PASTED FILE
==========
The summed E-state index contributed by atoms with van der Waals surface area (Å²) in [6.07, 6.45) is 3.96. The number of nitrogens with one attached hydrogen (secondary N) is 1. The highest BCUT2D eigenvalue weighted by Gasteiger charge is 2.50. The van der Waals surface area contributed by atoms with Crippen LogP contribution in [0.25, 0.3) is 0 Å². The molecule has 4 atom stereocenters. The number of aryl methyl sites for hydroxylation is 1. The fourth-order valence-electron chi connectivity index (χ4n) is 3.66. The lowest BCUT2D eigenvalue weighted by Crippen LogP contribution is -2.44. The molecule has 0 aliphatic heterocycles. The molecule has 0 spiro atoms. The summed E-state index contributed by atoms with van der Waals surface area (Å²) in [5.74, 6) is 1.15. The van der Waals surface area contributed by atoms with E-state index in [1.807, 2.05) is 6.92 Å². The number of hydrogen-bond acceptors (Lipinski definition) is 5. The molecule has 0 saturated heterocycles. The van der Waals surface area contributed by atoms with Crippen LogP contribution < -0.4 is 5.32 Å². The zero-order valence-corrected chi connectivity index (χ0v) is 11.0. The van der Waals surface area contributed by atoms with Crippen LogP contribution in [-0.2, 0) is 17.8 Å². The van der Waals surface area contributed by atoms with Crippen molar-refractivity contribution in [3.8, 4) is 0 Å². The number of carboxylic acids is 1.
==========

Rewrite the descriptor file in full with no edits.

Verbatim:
The summed E-state index contributed by atoms with van der Waals surface area (Å²) in [6.07, 6.45) is 3.96. The number of nitrogens with one attached hydrogen (secondary N) is 1. The highest BCUT2D eigenvalue weighted by Gasteiger charge is 2.50. The van der Waals surface area contributed by atoms with Crippen LogP contribution in [0.25, 0.3) is 0 Å². The molecule has 4 atom stereocenters. The number of aryl methyl sites for hydroxylation is 1. The fourth-order valence-electron chi connectivity index (χ4n) is 3.66. The lowest BCUT2D eigenvalue weighted by Crippen LogP contribution is -2.44. The molecule has 0 aliphatic heterocycles. The molecule has 0 spiro atoms. The summed E-state index contributed by atoms with van der Waals surface area (Å²) in [5.74, 6) is 1.15. The van der Waals surface area contributed by atoms with E-state index in [1.807, 2.05) is 6.92 Å². The number of hydrogen-bond acceptors (Lipinski definition) is 5. The molecule has 0 saturated heterocycles. The van der Waals surface area contributed by atoms with Crippen LogP contribution < -0.4 is 5.32 Å². The zero-order valence-corrected chi connectivity index (χ0v) is 11.0. The van der Waals surface area contributed by atoms with Crippen LogP contribution in [-0.2, 0) is 17.8 Å². The van der Waals surface area contributed by atoms with Crippen molar-refractivity contribution in [3.8, 4) is 0 Å². The number of carboxylic acids is 1.